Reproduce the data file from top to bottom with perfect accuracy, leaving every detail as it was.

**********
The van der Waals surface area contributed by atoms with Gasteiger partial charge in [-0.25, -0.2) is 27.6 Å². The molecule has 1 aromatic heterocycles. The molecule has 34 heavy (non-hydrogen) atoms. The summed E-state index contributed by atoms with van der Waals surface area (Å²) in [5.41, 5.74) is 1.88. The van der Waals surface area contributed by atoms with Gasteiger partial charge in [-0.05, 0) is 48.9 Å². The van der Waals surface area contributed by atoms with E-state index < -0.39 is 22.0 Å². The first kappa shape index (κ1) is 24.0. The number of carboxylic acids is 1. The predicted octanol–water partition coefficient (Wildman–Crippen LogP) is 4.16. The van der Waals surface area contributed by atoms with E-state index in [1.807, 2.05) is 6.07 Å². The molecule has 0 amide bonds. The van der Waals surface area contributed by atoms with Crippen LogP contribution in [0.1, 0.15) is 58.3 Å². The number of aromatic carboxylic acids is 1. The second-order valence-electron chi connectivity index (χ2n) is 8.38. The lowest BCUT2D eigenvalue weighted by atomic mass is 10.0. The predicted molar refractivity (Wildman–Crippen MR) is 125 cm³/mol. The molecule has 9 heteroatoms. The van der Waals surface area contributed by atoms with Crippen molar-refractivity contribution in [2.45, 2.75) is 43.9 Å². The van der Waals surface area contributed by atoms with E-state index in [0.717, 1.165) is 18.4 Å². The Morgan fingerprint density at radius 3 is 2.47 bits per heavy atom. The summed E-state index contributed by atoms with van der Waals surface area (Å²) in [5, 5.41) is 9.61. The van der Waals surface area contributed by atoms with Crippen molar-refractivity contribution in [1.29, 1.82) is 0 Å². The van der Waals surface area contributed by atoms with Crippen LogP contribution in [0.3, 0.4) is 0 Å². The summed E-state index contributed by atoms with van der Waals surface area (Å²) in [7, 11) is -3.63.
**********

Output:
The van der Waals surface area contributed by atoms with Gasteiger partial charge in [-0.25, -0.2) is 27.6 Å². The molecule has 1 aromatic heterocycles. The molecule has 34 heavy (non-hydrogen) atoms. The summed E-state index contributed by atoms with van der Waals surface area (Å²) in [5.41, 5.74) is 1.88. The van der Waals surface area contributed by atoms with Gasteiger partial charge in [-0.05, 0) is 48.9 Å². The van der Waals surface area contributed by atoms with E-state index < -0.39 is 22.0 Å². The first kappa shape index (κ1) is 24.0. The number of carboxylic acids is 1. The predicted octanol–water partition coefficient (Wildman–Crippen LogP) is 4.16. The van der Waals surface area contributed by atoms with E-state index in [1.807, 2.05) is 6.07 Å². The molecule has 0 amide bonds. The van der Waals surface area contributed by atoms with Crippen LogP contribution in [0.1, 0.15) is 58.3 Å². The number of aromatic carboxylic acids is 1. The second-order valence-electron chi connectivity index (χ2n) is 8.38. The lowest BCUT2D eigenvalue weighted by atomic mass is 10.0. The predicted molar refractivity (Wildman–Crippen MR) is 125 cm³/mol. The molecule has 9 heteroatoms. The van der Waals surface area contributed by atoms with Crippen molar-refractivity contribution in [2.45, 2.75) is 43.9 Å². The van der Waals surface area contributed by atoms with E-state index in [0.717, 1.165) is 18.4 Å². The Morgan fingerprint density at radius 3 is 2.47 bits per heavy atom. The summed E-state index contributed by atoms with van der Waals surface area (Å²) in [5, 5.41) is 9.61. The van der Waals surface area contributed by atoms with Crippen molar-refractivity contribution in [1.29, 1.82) is 0 Å². The van der Waals surface area contributed by atoms with Crippen LogP contribution in [0.3, 0.4) is 0 Å². The summed E-state index contributed by atoms with van der Waals surface area (Å²) in [7, 11) is -3.63.